The brain forms its thicket of connections early in life, but additions to its wiring diagram may be made even in adulthood, according to a study published in Neuron on January 8th. The researchers, led by two-time NARSAD Young Investigator Grantee, Christoph Kellendonk, Ph.D., Assistant Professor of Psychiatry at Columbia University, suggest that too many of these extra connections may contribute to schizophrenia.
The study, which included five NARSAD Grantees in total, focused on a mouse model of schizophrenia that mimics the surplus of dopamine, a chemical messenger, found in the disorder. This extra dopamine is found mainly in a part of the basal ganglia, a region deep within the brain important for movement, learning and motivation. These mice have problems with learning and motivation, similar to the cognitive and negative symptoms of schizophrenia.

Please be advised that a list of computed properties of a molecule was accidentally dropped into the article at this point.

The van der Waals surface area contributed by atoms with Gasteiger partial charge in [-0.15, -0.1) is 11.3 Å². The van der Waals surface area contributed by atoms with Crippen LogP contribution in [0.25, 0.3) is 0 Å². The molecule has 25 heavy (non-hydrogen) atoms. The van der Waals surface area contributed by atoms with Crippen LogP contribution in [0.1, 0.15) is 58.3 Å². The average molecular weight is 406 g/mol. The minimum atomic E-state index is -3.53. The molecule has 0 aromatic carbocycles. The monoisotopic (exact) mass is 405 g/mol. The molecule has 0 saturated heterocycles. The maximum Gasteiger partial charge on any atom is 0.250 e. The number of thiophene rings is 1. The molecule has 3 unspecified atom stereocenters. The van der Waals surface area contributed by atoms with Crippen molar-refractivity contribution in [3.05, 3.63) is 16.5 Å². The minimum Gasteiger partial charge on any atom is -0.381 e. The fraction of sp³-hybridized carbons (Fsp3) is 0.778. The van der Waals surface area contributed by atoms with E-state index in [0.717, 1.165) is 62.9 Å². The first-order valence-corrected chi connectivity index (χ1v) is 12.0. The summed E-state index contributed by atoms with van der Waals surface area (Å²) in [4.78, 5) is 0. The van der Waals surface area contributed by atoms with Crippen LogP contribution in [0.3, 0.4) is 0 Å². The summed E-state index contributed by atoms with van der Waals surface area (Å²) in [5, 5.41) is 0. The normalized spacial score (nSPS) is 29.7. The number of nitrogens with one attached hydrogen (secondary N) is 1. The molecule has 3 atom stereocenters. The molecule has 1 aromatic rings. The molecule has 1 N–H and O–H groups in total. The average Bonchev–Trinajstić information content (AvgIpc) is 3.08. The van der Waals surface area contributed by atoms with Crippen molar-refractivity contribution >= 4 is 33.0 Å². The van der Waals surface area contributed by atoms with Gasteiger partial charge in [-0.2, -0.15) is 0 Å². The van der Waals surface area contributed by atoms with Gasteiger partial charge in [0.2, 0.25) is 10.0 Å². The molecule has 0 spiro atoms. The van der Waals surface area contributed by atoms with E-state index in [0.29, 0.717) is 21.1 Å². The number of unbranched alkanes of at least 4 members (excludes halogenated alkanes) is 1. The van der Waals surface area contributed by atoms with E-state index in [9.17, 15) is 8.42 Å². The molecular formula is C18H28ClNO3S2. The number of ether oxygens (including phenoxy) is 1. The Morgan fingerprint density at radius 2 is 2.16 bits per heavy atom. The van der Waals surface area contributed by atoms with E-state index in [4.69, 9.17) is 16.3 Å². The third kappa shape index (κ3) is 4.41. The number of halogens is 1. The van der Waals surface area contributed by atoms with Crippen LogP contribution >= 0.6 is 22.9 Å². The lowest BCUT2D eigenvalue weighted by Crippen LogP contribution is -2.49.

Researchers found that the brains of these mice had extra connections between neurons that are not normally connected. These “crossed wires” scrambled the activity in these neurons, leading to unexpected effects on movement. The wayward connections could be unplugged in several ways, however. For example, blocking dopamine receptors with haloperidol, an antipsychotic medication, decreased the number of connections. This is evidence of the brain’s continuing capacity to adapt―its plasticity―that may be able to be targeted and enhanced with future therapies for schizophrenia.
Other NARSAD Grantees who took part in this research study included Nao Chuhma, M.D., Ph.D., Stephen Rayport, M.D., Ph.D., and Holly Moore, Ph.D. of Columbia University and Susanne E. Ahmari, M.D., Ph.D., of the University of Pittsburgh.